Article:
Thank you for loving us, Joan. We love you, we miss you, and once again, with all our hearts, we thank you.

A return. And some thoughts on the writing process

I thought at the end of August that I was back, but it turns out I was not. One would think that the modest goal I set for myself of one writing-related quote per week, plus maybe a poem, would not be too much to ask, especially since my kids are now both at public school. But it was.

On the other hand, once I returned from points east, I got swept up in--consumed by--preparations for Joan's memorial services and with writing a eulogy for her. Which meant that I spent hours drafting and revising my remarks for Joan's "official" memorial service.

Some of the best writing teachers in the Bay Area were going to be in attendance--people whose books I've read, people who have shaped my own philosophy on the teaching of writing. Plus a whole mess of Joan's smart friends and family, several of my former colleagues--brilliant English teachers all--some exceptionally bright (much brighter than I) former students, and of course her amazing husband--all of whom loved Joan and her legacy in a way that only she could inspire...loved her somethin' fierce.

No pressure.

So here's the Writing Process protocol:
1. pre-write
2. draft
3. revise
4. publish

Step 3 actually gets repeated over and over and over until you're at deadline and you have to go to step 4 or you'll be fired, embarrassed, or have points taken off your grade.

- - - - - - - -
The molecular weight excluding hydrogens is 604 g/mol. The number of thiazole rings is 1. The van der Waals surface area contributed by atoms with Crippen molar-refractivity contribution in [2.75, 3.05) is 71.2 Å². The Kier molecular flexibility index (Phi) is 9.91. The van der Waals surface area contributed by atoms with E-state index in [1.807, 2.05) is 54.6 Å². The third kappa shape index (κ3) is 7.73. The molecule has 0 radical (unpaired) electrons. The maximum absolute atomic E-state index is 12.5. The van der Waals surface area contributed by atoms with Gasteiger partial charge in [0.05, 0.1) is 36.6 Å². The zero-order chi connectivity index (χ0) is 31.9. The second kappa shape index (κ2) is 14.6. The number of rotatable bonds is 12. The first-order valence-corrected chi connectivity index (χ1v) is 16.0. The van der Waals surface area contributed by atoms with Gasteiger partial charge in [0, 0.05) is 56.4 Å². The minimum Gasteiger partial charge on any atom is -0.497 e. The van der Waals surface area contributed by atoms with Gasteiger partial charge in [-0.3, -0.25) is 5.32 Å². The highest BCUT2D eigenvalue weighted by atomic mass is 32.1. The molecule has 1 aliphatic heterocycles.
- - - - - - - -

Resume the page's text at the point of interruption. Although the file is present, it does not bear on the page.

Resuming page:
Step I: Prewriting
Actually I did about a week of pre-pre-writing. Just thought about it. Had some interesting ideas for organizing principles: maybe center the piece around her classroom, which was an extension of her. Maybe use her phrase, "What's the so what?" (What does it all really mean in the end?) as a metaphor for her very meaningful life. Sentences percolated.

Okay, on to true pre-writing. Put pen to paper, or fingers to keyboard in my case.

Lots of writing teachers and programs suggest starting with a mind map.
courtesy of
I've never trusted mind maps, because I need to dump everything out of the bag before I start sorting it. I can't do words and phrases because I start "hearing" sentences and stories. Also drawing takes too long. Maybe it would be different if I were writing something with a pre-determined structure. An evaluation or a request or a story or something.